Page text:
Speaking God’s Word to One Another

Speaking God’s Word to One Another

The Bible has much to say to the importance, responsibility, and gift of speaking God’s word to others. We often think it is the preacher’s job, and that’s true; but it is also the job of every Christian. ‘Let the word of Christ dwell in you richly, teaching and admonishing one another in all wisdom’ (Col 3.16), and a wise and godly tongue commends knowledge, endures forever, brings healing, is a tree of life, and a treasure (Prov 15.2; 12.19, 18). We have the great privilege to bring the Word of God to another Christian, and indeed, “It is unchristian consciously to deprive another of the one decisive service we can render to him.”1

The Perils of Speaking God’s Word

We have the privilege, gift, and responsibility to speak the Word of God to one another, but it isn’t always easy. There are many perils and barriers to doing so. Dietrich Bonhoeffer, in Life Together , points out three common perils.

The Speaker: One of the things Jesus so pointedly forces us to face is the need for a new heart, a new life, one in vital union with himself ( Matt 15.10-20; John 15. 1-17). Although God may use the words we speak in spite of us, we must always be attentive to our ourselves, and pray and seek that God work through us as loving and obedient servants. If we are not truly listening, we can’t possibly speak a fitting word for the situation or person. We can also contradict our words by our other ministries to each other (see previous posts). Being helpful, forgiving, humble, patient, and loving enable us to speak God’s word with power and effectiveness, but if God’s word comes from a bad source it undermines our words.

Balance: It is always difficult to know how much to say, and if to speak at all. How are we going to help anyway? Leave it up to the pastor on Sunday morning. We don’t want to talk too much, and yet we do not want to be silent when we ought to speak up. We are often stuck between ‘the responsibility to be silent and the responsibility to speak!’2

Fear: We fear the other person. We don’t want to offend, or go beyond our bounds. We definitely don’t want to be presumptuous, or think that we have the right to talk to another about eternal and ultimate things. I am my brother’s keeper? But, ‘A seemingly sacred respect for another’s freedom can be subject to the curse of God: “His blood will I require at thine hand”‘(Ez 3.18).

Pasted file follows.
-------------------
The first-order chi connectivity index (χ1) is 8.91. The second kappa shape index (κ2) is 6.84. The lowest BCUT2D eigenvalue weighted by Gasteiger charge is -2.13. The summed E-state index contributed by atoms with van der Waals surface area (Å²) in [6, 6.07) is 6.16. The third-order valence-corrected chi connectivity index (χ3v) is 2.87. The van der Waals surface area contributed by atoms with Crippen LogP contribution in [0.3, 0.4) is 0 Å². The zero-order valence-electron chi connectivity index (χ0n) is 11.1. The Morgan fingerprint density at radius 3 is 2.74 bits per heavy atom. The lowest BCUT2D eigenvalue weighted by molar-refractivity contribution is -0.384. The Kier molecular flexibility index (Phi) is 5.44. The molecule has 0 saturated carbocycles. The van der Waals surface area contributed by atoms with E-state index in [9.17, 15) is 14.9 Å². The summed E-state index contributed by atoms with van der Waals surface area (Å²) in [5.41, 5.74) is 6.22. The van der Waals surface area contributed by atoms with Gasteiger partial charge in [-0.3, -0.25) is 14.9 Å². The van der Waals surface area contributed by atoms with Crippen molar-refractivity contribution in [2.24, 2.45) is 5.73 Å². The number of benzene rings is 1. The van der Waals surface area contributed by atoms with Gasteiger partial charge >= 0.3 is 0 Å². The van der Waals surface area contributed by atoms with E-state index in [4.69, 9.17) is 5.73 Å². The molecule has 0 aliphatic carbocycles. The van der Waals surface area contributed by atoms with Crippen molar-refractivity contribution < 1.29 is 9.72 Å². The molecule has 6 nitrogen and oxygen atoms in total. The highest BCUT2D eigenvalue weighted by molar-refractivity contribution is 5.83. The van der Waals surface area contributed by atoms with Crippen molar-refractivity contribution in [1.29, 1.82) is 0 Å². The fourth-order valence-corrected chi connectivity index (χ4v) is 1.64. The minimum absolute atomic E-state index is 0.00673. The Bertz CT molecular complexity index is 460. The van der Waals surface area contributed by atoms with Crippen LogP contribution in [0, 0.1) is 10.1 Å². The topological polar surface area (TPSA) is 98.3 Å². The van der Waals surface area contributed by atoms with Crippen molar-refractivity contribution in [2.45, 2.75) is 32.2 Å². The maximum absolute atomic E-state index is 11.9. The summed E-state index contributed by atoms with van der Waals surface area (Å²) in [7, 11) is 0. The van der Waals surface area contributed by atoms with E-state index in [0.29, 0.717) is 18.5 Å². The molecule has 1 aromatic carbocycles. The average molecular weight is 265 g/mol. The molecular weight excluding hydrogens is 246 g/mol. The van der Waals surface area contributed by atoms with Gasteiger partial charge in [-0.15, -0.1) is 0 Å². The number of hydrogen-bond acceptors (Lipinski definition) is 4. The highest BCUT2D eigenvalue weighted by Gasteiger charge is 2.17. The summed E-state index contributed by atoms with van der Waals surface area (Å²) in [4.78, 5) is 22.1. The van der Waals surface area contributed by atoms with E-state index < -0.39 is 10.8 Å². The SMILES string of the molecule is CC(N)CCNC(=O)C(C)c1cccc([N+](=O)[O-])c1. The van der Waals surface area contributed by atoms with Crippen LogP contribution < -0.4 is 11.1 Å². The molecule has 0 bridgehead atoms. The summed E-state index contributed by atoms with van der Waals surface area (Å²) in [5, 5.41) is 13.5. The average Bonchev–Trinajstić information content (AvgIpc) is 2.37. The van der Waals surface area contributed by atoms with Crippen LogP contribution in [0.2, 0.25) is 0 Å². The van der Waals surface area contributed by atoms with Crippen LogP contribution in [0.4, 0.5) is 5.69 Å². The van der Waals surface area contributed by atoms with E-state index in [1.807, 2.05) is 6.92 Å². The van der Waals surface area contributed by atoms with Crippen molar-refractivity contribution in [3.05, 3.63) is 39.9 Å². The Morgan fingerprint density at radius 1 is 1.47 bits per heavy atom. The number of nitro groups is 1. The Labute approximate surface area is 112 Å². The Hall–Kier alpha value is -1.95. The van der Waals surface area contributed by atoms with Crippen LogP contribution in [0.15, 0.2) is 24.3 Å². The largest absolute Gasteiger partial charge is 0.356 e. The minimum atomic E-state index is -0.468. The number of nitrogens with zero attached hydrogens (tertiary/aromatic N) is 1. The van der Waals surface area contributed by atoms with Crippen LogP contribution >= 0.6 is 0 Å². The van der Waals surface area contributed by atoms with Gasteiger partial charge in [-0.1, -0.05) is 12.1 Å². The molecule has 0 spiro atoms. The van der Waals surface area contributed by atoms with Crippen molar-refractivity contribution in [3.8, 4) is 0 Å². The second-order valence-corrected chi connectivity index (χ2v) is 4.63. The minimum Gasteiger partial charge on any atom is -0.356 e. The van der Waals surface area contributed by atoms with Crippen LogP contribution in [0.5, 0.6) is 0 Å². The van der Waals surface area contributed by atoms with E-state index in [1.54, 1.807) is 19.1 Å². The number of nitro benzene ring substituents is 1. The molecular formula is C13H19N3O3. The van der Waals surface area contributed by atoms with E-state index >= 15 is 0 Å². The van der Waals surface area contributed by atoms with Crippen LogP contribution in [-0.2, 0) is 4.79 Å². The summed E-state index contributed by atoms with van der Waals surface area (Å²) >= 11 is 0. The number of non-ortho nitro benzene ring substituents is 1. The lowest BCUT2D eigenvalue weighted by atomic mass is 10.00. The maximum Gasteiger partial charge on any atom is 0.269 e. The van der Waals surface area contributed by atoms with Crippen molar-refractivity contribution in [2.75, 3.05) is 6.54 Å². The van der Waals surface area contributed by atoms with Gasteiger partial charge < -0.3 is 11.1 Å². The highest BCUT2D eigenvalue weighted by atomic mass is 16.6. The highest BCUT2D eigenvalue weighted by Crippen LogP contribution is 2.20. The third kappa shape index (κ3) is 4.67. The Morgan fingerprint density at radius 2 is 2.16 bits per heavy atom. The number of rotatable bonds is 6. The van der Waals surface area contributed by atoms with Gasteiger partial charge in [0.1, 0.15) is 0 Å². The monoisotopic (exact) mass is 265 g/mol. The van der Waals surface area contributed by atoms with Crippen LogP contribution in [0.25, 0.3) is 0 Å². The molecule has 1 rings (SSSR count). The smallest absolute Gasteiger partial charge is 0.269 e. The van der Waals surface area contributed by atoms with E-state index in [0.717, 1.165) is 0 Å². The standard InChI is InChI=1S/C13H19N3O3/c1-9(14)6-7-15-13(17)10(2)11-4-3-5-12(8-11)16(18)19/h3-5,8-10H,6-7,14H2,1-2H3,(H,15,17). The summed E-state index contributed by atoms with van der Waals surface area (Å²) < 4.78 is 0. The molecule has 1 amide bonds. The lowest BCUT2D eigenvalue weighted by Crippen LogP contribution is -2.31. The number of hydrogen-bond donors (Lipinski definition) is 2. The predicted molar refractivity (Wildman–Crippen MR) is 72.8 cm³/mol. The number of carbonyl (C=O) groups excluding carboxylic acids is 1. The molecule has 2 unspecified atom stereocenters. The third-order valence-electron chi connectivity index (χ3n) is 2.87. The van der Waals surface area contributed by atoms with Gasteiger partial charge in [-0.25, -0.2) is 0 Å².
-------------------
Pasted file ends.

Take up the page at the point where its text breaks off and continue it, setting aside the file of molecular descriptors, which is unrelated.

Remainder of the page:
A seemingly sacred respect for another’s freedom can be subject to the curse of God

The Need to Speak

God has designed the different members of the church to need one another. One of the things we need from one another is God’s word. We need it from others, and we need to speak it to others because we know they are in the exact place we are: sinners in need of God’s gracious word of judgment and grace. We both need the same help, which should give us humility and the desire to speak God’s word, and to be spoken to from God’s word.

We both need the same help, which should give us humility and the desire to speak God’s word, and to be spoken to from God’s word.

To speak God’s word to each other will quickly involve dealing with sin. We will all fall into sin, and so we must help one another. James 5.19-20 says, ‘My brothers, if anyone among you wanders from the truth and someone brings him back, let him know that whoever brings back a sinner from his wandering will save his soul from death and will cover a multitude of sins,’ and Galatians 6.1 says, ‘Brothers, if anyone is caught in any transgression, you who are spiritual should restore him in a spirit of gentleness.’ We must encourage and admonish. But to do so, we have to know how to receive it. ‘The more we learn to allow others to speak the Word to us, to accept humbly and gratefully even severe reproaches and admonitions, the more free and objective will we be in speaking ourselves.’3 The person who can’t receive admonition is touchy and can’t stand to be reproved, and in turn will ‘despise and slander his brother’ because he is prideful and unwilling to love himself and others. 

Speaking God’s word, even when it is difficult, is a mercy because, if truly and wisely spoken, is a judgment and grace from God himself. This is the highest and best ministry we are given, but one that only comes from a close and living relationship with Jesus; a heart humbled and made alive by God’s word, and so a heart that lets that life giving word flow to others in truth and love.

  1. Dietrich Bonhoeffer, Life Together (NY: Harper & Row Publishers, 1954), 105. []
  2. Ibid, 104. []
  3. Ibid, 106. []

Leave a Reply

Your email address will not be published. Required fields are marked *